ST. PETERSBURG — That left-hander David Price tied a club record with his American League-leading 14th win of the season Thursday came as little surprise to his teammates.
Why? Because Price still has more than two months left in his first full big-league season, they were excited about how much he can still grow, and how far both he — and the Rays — can go.
Price helped Tampa Bay to a four-game-sweep-clinching 4-2 win over the Tigers in front of 26,716 Thursday at Tropicana Field. And after winning six in a row, the Rays (63-38) are playing some of their best ball at the right time, as they prepare to host the first-place Yankees for three soldout games this weekend.
"I keep on saying the sky is the limit with a guy like Price," first baseman Carlos Peña said. "He's just a kid, let's not forget about that. He's going into this third year, and he's already made a name for himself and established himself as one of the best pitchers in the league. So, man, I'm just so proud of him."
Peña was a big reason why Price, 24, matched the club milestone. Peña, who had a 424-foot solo homer to right off the D-ring catwalk in the second inning, knocked in all four runs, showing glimpses of what could be another second-half surge at the plate.
And the short-handed bullpen came through again, including — for the third straight game — walking Miguel Cabrera to load the bases with two outs in the seventh, then preserving a one-run lead.
"Here we go again," manager Joe Maddon said, "And we did it again."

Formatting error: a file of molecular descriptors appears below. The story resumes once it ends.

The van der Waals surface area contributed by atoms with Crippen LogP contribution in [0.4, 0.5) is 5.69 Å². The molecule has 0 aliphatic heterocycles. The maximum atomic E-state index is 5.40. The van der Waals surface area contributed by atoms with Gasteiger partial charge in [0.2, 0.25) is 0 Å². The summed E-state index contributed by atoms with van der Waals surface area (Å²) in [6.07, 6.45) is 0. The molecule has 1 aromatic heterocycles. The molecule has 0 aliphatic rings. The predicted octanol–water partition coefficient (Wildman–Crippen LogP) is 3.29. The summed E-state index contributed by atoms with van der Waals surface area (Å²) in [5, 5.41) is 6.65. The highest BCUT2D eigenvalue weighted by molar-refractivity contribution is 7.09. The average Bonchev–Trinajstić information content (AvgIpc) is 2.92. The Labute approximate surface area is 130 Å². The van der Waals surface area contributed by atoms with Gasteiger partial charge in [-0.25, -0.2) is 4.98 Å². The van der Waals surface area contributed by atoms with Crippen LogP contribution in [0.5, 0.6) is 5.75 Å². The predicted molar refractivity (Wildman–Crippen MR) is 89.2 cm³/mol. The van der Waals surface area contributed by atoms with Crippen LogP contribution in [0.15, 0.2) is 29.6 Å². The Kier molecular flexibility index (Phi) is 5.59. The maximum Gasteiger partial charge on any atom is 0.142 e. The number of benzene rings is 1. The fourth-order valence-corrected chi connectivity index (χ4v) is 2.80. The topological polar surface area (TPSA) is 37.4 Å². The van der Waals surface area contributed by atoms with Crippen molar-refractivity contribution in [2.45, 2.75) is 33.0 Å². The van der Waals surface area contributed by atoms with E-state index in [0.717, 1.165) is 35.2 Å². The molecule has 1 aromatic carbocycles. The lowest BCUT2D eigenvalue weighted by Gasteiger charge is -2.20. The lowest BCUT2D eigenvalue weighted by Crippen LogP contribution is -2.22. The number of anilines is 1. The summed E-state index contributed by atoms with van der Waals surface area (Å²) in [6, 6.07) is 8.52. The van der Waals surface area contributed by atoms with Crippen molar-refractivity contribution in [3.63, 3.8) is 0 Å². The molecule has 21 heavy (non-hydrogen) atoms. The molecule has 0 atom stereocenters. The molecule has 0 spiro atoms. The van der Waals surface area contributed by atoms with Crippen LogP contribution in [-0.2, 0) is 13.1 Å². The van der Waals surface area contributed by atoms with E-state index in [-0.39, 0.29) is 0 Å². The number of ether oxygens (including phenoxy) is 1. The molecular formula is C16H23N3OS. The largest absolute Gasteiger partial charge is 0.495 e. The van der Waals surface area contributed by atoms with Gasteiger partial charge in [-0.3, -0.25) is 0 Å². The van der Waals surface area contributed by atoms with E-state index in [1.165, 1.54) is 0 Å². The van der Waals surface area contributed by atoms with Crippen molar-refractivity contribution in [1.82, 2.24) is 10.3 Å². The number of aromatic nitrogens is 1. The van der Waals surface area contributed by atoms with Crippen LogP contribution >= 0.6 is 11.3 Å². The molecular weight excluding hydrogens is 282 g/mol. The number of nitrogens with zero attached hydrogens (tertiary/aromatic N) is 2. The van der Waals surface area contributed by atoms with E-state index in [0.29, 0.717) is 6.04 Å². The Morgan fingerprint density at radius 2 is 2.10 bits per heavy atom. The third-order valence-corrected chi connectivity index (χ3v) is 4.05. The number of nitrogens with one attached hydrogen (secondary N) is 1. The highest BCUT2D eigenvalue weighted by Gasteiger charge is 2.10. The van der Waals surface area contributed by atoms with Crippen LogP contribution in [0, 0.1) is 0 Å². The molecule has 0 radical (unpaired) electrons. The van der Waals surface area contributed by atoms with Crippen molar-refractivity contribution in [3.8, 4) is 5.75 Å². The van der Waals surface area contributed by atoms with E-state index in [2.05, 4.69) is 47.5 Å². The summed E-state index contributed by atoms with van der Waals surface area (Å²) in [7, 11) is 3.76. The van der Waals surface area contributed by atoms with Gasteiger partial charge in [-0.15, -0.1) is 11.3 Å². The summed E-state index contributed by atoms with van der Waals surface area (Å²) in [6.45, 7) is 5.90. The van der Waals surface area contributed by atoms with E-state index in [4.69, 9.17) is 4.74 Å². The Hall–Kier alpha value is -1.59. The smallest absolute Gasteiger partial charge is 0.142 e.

Price said he felt he had a good fastball, and that's what he predominantly threw Thursday, especially to Cabrera, who made for three of the All-Star starter's nine strikeouts.
"If he was going to beat me, I wanted to do it with my best pitch, and that's a fastball," Price said.
The Tigers first baseman also was the victim in the field, too, on the two singles by Peña that scored three runs.
With the bases loaded and two outs in the third, Peña ripped a grounder off Cabrera and into shallow right to score two. Another Peña chopper in the eighth bounced off Cabrera's glove for an infield hit to score another.
"One of them was one of those top spinners, probably hit a slider right to him," Peña said. "Even though he's used to hitting them with a bat, I don't think he's used to catching them with a glove."
Price's day ended in the seventh, when a one-out balk and Austin Jackson's run-scoring single cut the Rays lead to 3-2. Believe it or not, Maddon said, it was "kind of a compliment" Price got called for a balk, as it showed his great improvement on a previously "nonexistent" pickoff move that he has been working on this week.
"As he masters that maneuver, he's going to get really good with it," Maddon said.
To maneuver out of the jam, lefty Randy Choate got two outs, including a Brennan Boesch groundout after walking Cabrera. With Grant Balfour, Joaquin Benoit and Rafael Soriano all unavailable due to a heavy workload this week, Dan Wheeler picked up the slack with a two-inning save. That saved the bullpen heading into the series with New York, which the Rays trail by two games after the Yankees' victory later Thursday.
"Any time you play the Yankees, regardless of it is April or September, there's a different feel to it, an exciting feel, a good feeling," Wheeler said. "Because right now, they're the best team in baseball, they have the best record, so you want to play against those guys and compete at the highest level."
Joe Smith can be reached at email@example.com.